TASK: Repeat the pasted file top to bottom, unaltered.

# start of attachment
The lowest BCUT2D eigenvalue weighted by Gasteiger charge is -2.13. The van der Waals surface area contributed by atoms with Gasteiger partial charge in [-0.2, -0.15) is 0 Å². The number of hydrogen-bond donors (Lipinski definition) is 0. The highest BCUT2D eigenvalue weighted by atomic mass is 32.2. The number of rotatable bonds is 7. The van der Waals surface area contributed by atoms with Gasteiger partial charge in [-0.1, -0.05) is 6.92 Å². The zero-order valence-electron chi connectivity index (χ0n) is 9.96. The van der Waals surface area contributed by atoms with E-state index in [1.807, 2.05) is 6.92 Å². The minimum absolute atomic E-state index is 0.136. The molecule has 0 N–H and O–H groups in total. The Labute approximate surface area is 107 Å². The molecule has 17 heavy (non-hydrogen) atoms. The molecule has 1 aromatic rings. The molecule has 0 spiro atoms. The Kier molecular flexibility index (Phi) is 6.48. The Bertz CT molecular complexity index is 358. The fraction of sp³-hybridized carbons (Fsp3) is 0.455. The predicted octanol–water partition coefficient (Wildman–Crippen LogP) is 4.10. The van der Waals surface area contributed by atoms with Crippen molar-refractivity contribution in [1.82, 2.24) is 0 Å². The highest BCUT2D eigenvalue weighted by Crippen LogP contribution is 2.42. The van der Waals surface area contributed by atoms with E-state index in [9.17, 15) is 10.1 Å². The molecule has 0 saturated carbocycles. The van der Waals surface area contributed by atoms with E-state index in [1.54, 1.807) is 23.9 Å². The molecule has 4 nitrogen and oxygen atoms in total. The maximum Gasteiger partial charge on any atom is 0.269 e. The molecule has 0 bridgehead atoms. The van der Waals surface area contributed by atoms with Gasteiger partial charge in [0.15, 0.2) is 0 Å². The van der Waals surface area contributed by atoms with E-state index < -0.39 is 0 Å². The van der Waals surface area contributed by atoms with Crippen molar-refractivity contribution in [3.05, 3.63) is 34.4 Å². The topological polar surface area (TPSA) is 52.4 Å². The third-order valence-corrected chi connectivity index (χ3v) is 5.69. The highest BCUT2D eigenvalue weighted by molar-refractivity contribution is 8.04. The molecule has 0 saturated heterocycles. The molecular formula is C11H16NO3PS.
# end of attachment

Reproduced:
The lowest BCUT2D eigenvalue weighted by Gasteiger charge is -2.13. The van der Waals surface area contributed by atoms with Gasteiger partial charge in [-0.2, -0.15) is 0 Å². The number of hydrogen-bond donors (Lipinski definition) is 0. The highest BCUT2D eigenvalue weighted by atomic mass is 32.2. The number of rotatable bonds is 7. The van der Waals surface area contributed by atoms with Gasteiger partial charge in [-0.1, -0.05) is 6.92 Å². The zero-order valence-electron chi connectivity index (χ0n) is 9.96. The van der Waals surface area contributed by atoms with E-state index in [1.807, 2.05) is 6.92 Å². The minimum absolute atomic E-state index is 0.136. The molecule has 0 N–H and O–H groups in total. The Labute approximate surface area is 107 Å². The molecule has 17 heavy (non-hydrogen) atoms. The molecule has 1 aromatic rings. The molecule has 0 spiro atoms. The Kier molecular flexibility index (Phi) is 6.48. The Bertz CT molecular complexity index is 358. The fraction of sp³-hybridized carbons (Fsp3) is 0.455. The predicted octanol–water partition coefficient (Wildman–Crippen LogP) is 4.10. The van der Waals surface area contributed by atoms with Crippen molar-refractivity contribution in [1.82, 2.24) is 0 Å². The highest BCUT2D eigenvalue weighted by Crippen LogP contribution is 2.42. The van der Waals surface area contributed by atoms with E-state index in [9.17, 15) is 10.1 Å². The molecule has 0 saturated carbocycles. The van der Waals surface area contributed by atoms with E-state index in [1.54, 1.807) is 23.9 Å². The molecule has 4 nitrogen and oxygen atoms in total. The maximum Gasteiger partial charge on any atom is 0.269 e. The molecule has 0 bridgehead atoms. The van der Waals surface area contributed by atoms with Gasteiger partial charge in [0.15, 0.2) is 0 Å². The van der Waals surface area contributed by atoms with E-state index < -0.39 is 0 Å². The van der Waals surface area contributed by atoms with Crippen molar-refractivity contribution in [3.05, 3.63) is 34.4 Å². The topological polar surface area (TPSA) is 52.4 Å². The third-order valence-corrected chi connectivity index (χ3v) is 5.69. The highest BCUT2D eigenvalue weighted by molar-refractivity contribution is 8.04. The molecule has 0 saturated heterocycles. The molecular formula is C11H16NO3PS.